Keep a wok clean to prevent food from sticking and to maintain future good-tasting stir-fried meals. However, common cookware cleaning methods-such as throwing something in the dishwasher-results in a rusty wok. Follow these steps to properly clean a wok and to ensure quality stir-fried meals.
Things You'll Need
- Dish rag
Hand-wash woks made of cast iron or carbon steel in plain water. If the wok will not clean, soak it in plain water for several minutes and then attempt to wash again.
Use a soft sponge or dishrag to clean the inside of the wok. A more abrasive sponge may be used to remove grease and food particles from the outside of the wok.
Add a slight amount of dish soap to the cleansing water, but only if the wok is extra greasy and won't respond to a water-only washing.
Touch the bottom surface of the wok after cleaning to make sure it is smooth and food particle-free.
Rub a tablespoon of salt lightly on spots where stubborn food bits still adhere. Use a damp sponge to rub the salt and rinse the salt off thoroughly when finished.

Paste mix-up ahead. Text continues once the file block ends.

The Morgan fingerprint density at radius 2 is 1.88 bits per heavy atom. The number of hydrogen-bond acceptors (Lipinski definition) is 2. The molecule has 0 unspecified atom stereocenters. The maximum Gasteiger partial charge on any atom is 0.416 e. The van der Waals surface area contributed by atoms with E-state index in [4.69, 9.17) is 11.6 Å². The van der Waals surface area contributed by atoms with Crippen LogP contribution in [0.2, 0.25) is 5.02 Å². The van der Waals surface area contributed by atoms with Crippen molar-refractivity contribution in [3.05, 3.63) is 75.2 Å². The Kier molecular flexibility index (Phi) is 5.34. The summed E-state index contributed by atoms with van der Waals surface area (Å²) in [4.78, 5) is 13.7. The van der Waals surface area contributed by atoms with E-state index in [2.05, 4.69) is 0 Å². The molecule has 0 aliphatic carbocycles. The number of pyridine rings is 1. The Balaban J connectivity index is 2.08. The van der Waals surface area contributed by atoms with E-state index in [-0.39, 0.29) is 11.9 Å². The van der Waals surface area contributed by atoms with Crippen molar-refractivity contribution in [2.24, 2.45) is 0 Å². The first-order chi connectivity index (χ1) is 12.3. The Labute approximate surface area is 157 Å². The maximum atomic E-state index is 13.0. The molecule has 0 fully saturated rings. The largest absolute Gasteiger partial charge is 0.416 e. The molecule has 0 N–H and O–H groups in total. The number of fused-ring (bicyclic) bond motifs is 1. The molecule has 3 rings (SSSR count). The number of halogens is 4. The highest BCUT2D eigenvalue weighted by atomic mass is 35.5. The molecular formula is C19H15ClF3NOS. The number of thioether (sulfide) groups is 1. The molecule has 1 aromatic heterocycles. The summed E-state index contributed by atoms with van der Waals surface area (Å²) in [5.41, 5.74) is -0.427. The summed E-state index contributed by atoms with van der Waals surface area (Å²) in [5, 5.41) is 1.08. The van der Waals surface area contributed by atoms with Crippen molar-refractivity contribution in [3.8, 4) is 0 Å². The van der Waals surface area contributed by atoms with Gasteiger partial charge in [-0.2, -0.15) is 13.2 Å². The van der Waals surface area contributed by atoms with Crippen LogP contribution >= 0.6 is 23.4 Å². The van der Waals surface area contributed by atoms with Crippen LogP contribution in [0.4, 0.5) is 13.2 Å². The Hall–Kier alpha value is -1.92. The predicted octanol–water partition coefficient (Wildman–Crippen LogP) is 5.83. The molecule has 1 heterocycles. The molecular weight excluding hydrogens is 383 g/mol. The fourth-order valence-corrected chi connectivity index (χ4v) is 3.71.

Dry the wok completely by setting it on the stovetop over low heat. Allowing a wok to air dry on a dish rack may cause rusting.
Tips & Warnings
- Traditionally, chefs use bamboo brushes to clean woks. However, for the average home chef, this tool is too abrasive and may damage the wok's delicately seasoned interior.
- Use a sponge with a soft and abrasive side to clean a wok with a non-stick surface. These sponges are often labeled for use with non-stick pans.
- Avoid adding cold water to a scorching hot wok, as this may warp the bottom of the wok.
How to Season a Wok
The best way to season a wok is to cook in it. When you cook in a wok, you have to keep...
How to Clean a Rusty Skillet
Don't toss that pan - a little elbow grease (and some real grease) is all it takes to bring a rusty cast-iron...
How to Use a Wok
Woks have become a popular tool in American kitchens. Home cooks are looking for ways to cook healthier meals and experiment with...